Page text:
“That conversation that I was having with my with my coworkers drinking, you know, drinks after work, where we're just sort of casually ... shooting women down, I wanted to take a hard look at that and think about why we're not doing that for, you know, Tim Ashe and Zuckerman and these other well-known men,” she says.
Ashe, by the way, is Senate Pro Tem, and David Zuckerman is Lieutenant Governor. Pretty soon, they will both be going up against women in races for statewide office. Zuckerman will face Rebecca Holcombe in a primary for governor, and Ashe will run against three Emerge graduates, Debbie Ingram, Molly Gray and Brenda Seigal, in a primary for lieutenant governor. And that’s just who’s announced so far.
To be clear, though — studies show gender bias may affect women running for executive offices — for president, or for governor — more than for Congress or state legislatures.
Listen to reporter Emily Corwin and Morning Edition host Mitch Wertlieb discuss the VPR - Vermont PBS poll question about Vermont never sending a woman to U.S. Congress.
A week ago, VPR’s newsroom got back results for a VPR - Vermont PBS poll. And that poll included a question inspired by this episode’s theme. We had to fit the issue into a multiple choice question, so we asked this:
“Vermont is the only state that has never elected a woman to the U.S. House or U.S. Senate. In your opinion, is that a major problem, a minor problem, or not a problem at all?”
For 46% of Vermonters, it’s not a problem. And 52% said it is problem, but mostly a minor one.
Women and younger folks were more likely to say it’s a problem. But the biggest predictor? Party.
Republicans were more than twice as likely as Democrats to say it’s not a problem that Vermont hasn't sent a woman to U.S. Congress.
David Grant took our poll. He says his answer to this question was “not a problem.” I ask why.
“Most of the people I associate with, they don’t care if it’s a man or woman," says Grant, who lives in Barre and drives for a living. "They want someone who’s gonna do a good job. So in my eyes, the people I associate with, no it’s not a problem.”
Beth Brodie, a retired school principal from Burlington, says she sees Vermont’s women-less delegation as a minor problem because it’s well on its way to being fixed.
“When you look historically at Vermont, as in the rest of the country, those leadership positions went to men, and men were more encouraged to do that,” she says. “I think we're seeing a turn of the tide. So when I say it's a problem, it's a problem that we didn't face a long time ago, and we should have.”
I talked to a lot of people for this story. And most believe Vermonters have a good delegation already. Most agree the system has favored men in the past. And most think Vermont women have an equal shot at winning in the future.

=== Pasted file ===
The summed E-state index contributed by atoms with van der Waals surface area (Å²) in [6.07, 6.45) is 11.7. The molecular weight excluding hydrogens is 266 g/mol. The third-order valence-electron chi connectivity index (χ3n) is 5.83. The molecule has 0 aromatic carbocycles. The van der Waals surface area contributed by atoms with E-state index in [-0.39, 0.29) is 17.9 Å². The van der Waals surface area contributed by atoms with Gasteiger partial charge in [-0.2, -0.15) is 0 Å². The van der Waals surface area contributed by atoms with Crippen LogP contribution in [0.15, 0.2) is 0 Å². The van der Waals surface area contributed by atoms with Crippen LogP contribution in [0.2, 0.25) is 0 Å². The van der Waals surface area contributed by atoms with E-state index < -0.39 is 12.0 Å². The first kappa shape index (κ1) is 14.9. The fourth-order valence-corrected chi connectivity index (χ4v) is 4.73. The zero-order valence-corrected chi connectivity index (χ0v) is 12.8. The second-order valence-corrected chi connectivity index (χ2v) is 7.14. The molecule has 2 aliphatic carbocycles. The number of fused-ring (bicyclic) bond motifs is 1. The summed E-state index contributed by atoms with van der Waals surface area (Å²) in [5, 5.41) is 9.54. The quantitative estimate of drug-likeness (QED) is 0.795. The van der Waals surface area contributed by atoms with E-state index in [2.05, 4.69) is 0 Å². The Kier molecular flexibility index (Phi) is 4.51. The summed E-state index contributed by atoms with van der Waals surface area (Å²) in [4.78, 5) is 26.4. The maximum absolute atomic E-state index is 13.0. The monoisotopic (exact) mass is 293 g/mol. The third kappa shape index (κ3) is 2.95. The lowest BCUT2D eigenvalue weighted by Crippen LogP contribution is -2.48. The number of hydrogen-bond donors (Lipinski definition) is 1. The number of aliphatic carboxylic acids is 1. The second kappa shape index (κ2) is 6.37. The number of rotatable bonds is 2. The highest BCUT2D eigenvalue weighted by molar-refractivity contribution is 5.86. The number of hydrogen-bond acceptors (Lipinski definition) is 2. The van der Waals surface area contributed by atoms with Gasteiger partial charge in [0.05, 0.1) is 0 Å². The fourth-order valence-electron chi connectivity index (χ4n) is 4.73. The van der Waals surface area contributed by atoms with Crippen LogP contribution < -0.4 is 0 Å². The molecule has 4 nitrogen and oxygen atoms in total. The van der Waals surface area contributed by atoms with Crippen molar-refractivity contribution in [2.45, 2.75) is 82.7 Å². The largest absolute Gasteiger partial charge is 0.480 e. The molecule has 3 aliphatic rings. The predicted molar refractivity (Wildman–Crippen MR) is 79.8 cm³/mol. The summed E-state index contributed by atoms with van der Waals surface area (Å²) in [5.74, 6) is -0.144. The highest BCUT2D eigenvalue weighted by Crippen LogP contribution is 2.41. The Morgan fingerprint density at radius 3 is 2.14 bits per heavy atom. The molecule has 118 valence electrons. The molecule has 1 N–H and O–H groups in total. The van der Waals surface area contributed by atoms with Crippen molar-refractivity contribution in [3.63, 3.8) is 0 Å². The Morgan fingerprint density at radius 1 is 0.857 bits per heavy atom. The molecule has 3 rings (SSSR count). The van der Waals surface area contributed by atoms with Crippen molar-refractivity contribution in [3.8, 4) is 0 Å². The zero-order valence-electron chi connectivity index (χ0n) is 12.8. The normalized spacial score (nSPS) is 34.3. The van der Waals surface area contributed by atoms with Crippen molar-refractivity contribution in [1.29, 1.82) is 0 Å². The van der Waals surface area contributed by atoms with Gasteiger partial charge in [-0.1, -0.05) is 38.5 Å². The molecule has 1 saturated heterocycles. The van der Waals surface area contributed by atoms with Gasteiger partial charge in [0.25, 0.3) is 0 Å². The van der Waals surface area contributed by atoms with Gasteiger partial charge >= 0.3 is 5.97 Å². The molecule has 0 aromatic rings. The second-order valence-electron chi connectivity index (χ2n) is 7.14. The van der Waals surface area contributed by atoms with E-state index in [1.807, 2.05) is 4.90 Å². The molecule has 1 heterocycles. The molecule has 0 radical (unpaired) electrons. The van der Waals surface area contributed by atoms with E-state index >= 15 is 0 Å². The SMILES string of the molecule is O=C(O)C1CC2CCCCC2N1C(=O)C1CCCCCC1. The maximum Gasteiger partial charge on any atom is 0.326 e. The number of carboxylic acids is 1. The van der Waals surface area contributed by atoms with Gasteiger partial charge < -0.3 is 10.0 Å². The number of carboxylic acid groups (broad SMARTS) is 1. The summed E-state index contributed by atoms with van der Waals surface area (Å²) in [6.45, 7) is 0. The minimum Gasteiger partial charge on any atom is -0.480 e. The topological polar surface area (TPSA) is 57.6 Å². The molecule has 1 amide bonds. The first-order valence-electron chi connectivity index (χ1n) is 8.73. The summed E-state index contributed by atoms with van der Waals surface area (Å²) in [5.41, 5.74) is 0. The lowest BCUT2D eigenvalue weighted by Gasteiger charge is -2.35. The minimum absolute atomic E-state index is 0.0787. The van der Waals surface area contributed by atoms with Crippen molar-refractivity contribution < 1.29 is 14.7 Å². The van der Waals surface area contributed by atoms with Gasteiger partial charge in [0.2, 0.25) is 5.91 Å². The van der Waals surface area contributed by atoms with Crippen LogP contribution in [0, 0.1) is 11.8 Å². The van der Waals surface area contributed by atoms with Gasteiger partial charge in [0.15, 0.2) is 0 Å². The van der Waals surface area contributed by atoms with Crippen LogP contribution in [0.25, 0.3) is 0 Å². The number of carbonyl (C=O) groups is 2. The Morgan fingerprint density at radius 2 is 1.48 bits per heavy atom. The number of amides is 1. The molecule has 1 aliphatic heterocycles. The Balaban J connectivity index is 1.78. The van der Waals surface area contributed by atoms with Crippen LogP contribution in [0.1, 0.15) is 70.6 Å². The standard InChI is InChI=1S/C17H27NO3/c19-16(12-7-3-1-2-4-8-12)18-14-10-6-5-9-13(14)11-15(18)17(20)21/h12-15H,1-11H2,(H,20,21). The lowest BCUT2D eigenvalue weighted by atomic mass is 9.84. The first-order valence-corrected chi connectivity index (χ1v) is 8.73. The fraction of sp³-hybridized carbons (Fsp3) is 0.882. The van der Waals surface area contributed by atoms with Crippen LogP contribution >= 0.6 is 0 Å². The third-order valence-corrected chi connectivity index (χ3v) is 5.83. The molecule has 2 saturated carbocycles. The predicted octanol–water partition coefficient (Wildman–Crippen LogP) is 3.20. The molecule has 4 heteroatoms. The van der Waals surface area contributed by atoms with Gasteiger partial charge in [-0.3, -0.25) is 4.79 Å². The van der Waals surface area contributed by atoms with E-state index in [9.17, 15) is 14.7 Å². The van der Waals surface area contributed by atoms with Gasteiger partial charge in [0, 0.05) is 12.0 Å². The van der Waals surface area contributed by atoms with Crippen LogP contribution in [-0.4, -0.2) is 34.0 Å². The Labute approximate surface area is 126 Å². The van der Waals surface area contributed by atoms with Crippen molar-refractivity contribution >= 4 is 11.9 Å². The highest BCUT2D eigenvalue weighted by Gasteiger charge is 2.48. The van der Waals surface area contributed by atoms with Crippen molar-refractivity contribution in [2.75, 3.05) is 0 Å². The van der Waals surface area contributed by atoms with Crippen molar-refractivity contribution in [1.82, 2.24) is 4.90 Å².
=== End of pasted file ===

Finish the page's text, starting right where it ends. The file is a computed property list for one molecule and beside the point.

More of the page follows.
So what does it matter if we’ve never sent a woman to Congress?
When I told Senator Becca Balint that 46% of Vermonters said it wasn’t a problem that we hadn’t elected a woman to Congress, she sounded like I had punched her in the gut.
We’re friends, and it was just a casual conversation, so I wasn’t recording. But later, in the Vermont Statehouse, I ask her to explain. And she says it bothers her, because she grew up wanting to be in politics, wanting to run for office, but she didn’t have any role models.
“And so for decades, I put aside thinking that I might be able to have that job,” she tells me. “And so I know many women feel the same way, and girls feel the same way. And I know this because pages, girl pages will come up to me in this building and say, ‘I'm so glad that you're here. I'm so glad that you are a strong woman in this chamber, because now I can see myself in this role.’”
Madeleine Kunin was that role model for many women in office in Vermont today. And though it’s impossible to know what will happen when a seat in U.S. Congress finally opens up, Kunin says she is optimistic:
“We have a good package of experienced women, who would certainly answer the question, ‘Is she qualified?’”
Thanks to Catherine from Brattleboro, Camille from Norwich, Kate Bailey from South Burlington and Carol Mukhopadhyay from San Mateo, California for the great questions.
Brave Little State is a production of Vermont Public Radio. We have support from the VPR Innovation Fund. You can support us in many ways: Become a sustaining member of VPR, follow us on Twitter or Instagram at @bravestatevt, recommend our show to your pals or leave us a review on your favorite podcast app.
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This episode was produced by Emily Corwin, with reporting from Angela Evancie and Bob Kinzel. Editing by Angela Evancie and Sarah Ashworth. Our digital producer is Elodie Reed. We have engineering support from Chris Albertine. Ty Gibbons composed our theme music; other music by Blue Dot Sessions.
Correction 6:21 p.m. 2/22/20: A previous version of this story stated Deb Markowitz is a former Executive Director of Emerge. In fact, she is a former board member. We apologize for the error.
Correction 9:11 a.m. 2/25/20: A previous version of this story failed to include Debbie Ingram in a list of Emerge alumnae running for Lieutenant Governor.